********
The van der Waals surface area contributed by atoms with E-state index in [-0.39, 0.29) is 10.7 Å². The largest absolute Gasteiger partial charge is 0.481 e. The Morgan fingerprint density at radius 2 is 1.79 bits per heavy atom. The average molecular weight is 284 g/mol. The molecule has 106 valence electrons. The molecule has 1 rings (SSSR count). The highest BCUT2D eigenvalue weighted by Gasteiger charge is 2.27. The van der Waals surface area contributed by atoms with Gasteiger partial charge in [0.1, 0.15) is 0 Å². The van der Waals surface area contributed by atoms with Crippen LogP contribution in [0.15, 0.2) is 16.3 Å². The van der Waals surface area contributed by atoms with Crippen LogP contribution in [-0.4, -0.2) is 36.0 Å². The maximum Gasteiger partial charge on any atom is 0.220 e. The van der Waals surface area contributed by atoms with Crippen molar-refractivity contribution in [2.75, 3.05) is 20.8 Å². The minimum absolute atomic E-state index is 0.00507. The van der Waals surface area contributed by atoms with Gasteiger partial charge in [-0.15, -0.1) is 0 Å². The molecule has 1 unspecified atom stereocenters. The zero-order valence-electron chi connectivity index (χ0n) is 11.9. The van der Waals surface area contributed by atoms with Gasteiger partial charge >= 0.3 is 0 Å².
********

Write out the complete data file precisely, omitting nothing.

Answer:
The van der Waals surface area contributed by atoms with E-state index in [-0.39, 0.29) is 10.7 Å². The largest absolute Gasteiger partial charge is 0.481 e. The Morgan fingerprint density at radius 2 is 1.79 bits per heavy atom. The average molecular weight is 284 g/mol. The molecule has 106 valence electrons. The molecule has 1 rings (SSSR count). The highest BCUT2D eigenvalue weighted by Gasteiger charge is 2.27. The van der Waals surface area contributed by atoms with Gasteiger partial charge in [0.1, 0.15) is 0 Å². The van der Waals surface area contributed by atoms with Crippen LogP contribution in [0.15, 0.2) is 16.3 Å². The van der Waals surface area contributed by atoms with Crippen LogP contribution in [-0.4, -0.2) is 36.0 Å². The maximum Gasteiger partial charge on any atom is 0.220 e. The van der Waals surface area contributed by atoms with Crippen molar-refractivity contribution in [2.75, 3.05) is 20.8 Å². The minimum absolute atomic E-state index is 0.00507. The van der Waals surface area contributed by atoms with Gasteiger partial charge in [-0.15, -0.1) is 0 Å². The molecule has 1 unspecified atom stereocenters. The zero-order valence-electron chi connectivity index (χ0n) is 11.9. The van der Waals surface area contributed by atoms with Gasteiger partial charge >= 0.3 is 0 Å².